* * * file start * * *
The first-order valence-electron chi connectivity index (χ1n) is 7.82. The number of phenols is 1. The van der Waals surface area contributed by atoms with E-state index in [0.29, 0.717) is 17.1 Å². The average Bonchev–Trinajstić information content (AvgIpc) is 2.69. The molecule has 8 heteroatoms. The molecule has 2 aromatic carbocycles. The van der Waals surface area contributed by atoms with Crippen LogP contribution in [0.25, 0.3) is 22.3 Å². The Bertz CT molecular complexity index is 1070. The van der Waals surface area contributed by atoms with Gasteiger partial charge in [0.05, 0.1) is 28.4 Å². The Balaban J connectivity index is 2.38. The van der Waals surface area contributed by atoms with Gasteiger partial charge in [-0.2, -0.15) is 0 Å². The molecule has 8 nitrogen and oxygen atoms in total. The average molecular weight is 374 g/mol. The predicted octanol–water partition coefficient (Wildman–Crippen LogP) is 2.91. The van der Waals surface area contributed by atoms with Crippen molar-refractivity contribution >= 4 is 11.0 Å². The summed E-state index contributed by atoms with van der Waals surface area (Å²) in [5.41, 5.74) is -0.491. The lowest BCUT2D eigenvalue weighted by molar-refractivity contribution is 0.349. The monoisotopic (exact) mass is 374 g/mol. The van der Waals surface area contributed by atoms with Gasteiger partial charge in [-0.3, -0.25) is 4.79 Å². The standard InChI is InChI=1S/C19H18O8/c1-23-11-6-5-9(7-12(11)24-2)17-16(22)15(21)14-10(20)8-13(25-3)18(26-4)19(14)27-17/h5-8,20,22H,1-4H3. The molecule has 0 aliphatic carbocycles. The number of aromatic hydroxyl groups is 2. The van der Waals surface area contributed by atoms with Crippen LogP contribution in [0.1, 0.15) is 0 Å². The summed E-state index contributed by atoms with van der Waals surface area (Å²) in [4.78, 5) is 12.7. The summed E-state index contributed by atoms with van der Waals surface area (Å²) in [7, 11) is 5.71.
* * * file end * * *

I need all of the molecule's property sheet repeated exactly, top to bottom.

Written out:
The first-order valence-electron chi connectivity index (χ1n) is 7.82. The number of phenols is 1. The van der Waals surface area contributed by atoms with E-state index in [0.29, 0.717) is 17.1 Å². The average Bonchev–Trinajstić information content (AvgIpc) is 2.69. The molecule has 8 heteroatoms. The molecule has 2 aromatic carbocycles. The van der Waals surface area contributed by atoms with Crippen LogP contribution in [0.25, 0.3) is 22.3 Å². The Bertz CT molecular complexity index is 1070. The van der Waals surface area contributed by atoms with Gasteiger partial charge in [0.05, 0.1) is 28.4 Å². The Balaban J connectivity index is 2.38. The van der Waals surface area contributed by atoms with Gasteiger partial charge in [-0.2, -0.15) is 0 Å². The molecule has 8 nitrogen and oxygen atoms in total. The average molecular weight is 374 g/mol. The predicted octanol–water partition coefficient (Wildman–Crippen LogP) is 2.91. The van der Waals surface area contributed by atoms with Crippen molar-refractivity contribution >= 4 is 11.0 Å². The summed E-state index contributed by atoms with van der Waals surface area (Å²) in [5.41, 5.74) is -0.491. The lowest BCUT2D eigenvalue weighted by molar-refractivity contribution is 0.349. The monoisotopic (exact) mass is 374 g/mol. The van der Waals surface area contributed by atoms with Gasteiger partial charge in [-0.3, -0.25) is 4.79 Å². The standard InChI is InChI=1S/C19H18O8/c1-23-11-6-5-9(7-12(11)24-2)17-16(22)15(21)14-10(20)8-13(25-3)18(26-4)19(14)27-17/h5-8,20,22H,1-4H3. The molecule has 0 aliphatic carbocycles. The number of aromatic hydroxyl groups is 2. The van der Waals surface area contributed by atoms with Crippen LogP contribution in [0.1, 0.15) is 0 Å². The summed E-state index contributed by atoms with van der Waals surface area (Å²) in [4.78, 5) is 12.7. The summed E-state index contributed by atoms with van der Waals surface area (Å²) in [7, 11) is 5.71.